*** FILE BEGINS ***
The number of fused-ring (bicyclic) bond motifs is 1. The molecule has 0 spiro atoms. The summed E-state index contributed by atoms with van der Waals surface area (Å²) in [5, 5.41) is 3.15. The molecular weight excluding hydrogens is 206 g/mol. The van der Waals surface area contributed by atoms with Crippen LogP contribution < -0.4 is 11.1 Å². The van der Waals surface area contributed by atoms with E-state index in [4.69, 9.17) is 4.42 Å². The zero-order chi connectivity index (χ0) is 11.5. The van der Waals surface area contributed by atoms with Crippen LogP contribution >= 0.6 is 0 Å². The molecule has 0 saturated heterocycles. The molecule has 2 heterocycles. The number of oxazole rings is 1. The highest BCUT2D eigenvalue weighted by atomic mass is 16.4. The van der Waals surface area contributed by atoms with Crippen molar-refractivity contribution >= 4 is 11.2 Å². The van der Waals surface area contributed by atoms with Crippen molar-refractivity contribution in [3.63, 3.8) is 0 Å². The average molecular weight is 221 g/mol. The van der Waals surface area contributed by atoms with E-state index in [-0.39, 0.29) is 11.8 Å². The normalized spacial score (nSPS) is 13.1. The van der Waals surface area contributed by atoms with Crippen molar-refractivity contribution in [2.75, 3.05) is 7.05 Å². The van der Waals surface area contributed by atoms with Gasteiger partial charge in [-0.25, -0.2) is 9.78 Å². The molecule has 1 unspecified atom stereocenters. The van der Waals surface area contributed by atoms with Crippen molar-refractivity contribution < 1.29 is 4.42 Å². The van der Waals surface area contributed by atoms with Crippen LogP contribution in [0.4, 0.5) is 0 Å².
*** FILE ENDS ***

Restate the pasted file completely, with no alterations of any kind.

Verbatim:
The number of fused-ring (bicyclic) bond motifs is 1. The molecule has 0 spiro atoms. The summed E-state index contributed by atoms with van der Waals surface area (Å²) in [5, 5.41) is 3.15. The molecular weight excluding hydrogens is 206 g/mol. The van der Waals surface area contributed by atoms with Crippen LogP contribution < -0.4 is 11.1 Å². The van der Waals surface area contributed by atoms with E-state index in [4.69, 9.17) is 4.42 Å². The zero-order chi connectivity index (χ0) is 11.5. The van der Waals surface area contributed by atoms with Crippen LogP contribution >= 0.6 is 0 Å². The molecule has 0 saturated heterocycles. The molecule has 2 heterocycles. The number of oxazole rings is 1. The highest BCUT2D eigenvalue weighted by atomic mass is 16.4. The van der Waals surface area contributed by atoms with Crippen molar-refractivity contribution >= 4 is 11.2 Å². The van der Waals surface area contributed by atoms with Crippen molar-refractivity contribution in [3.63, 3.8) is 0 Å². The average molecular weight is 221 g/mol. The van der Waals surface area contributed by atoms with E-state index in [-0.39, 0.29) is 11.8 Å². The normalized spacial score (nSPS) is 13.1. The van der Waals surface area contributed by atoms with Crippen molar-refractivity contribution in [2.75, 3.05) is 7.05 Å². The van der Waals surface area contributed by atoms with Gasteiger partial charge in [-0.25, -0.2) is 9.78 Å². The molecule has 1 unspecified atom stereocenters. The van der Waals surface area contributed by atoms with Crippen molar-refractivity contribution < 1.29 is 4.42 Å². The van der Waals surface area contributed by atoms with Crippen LogP contribution in [0.4, 0.5) is 0 Å².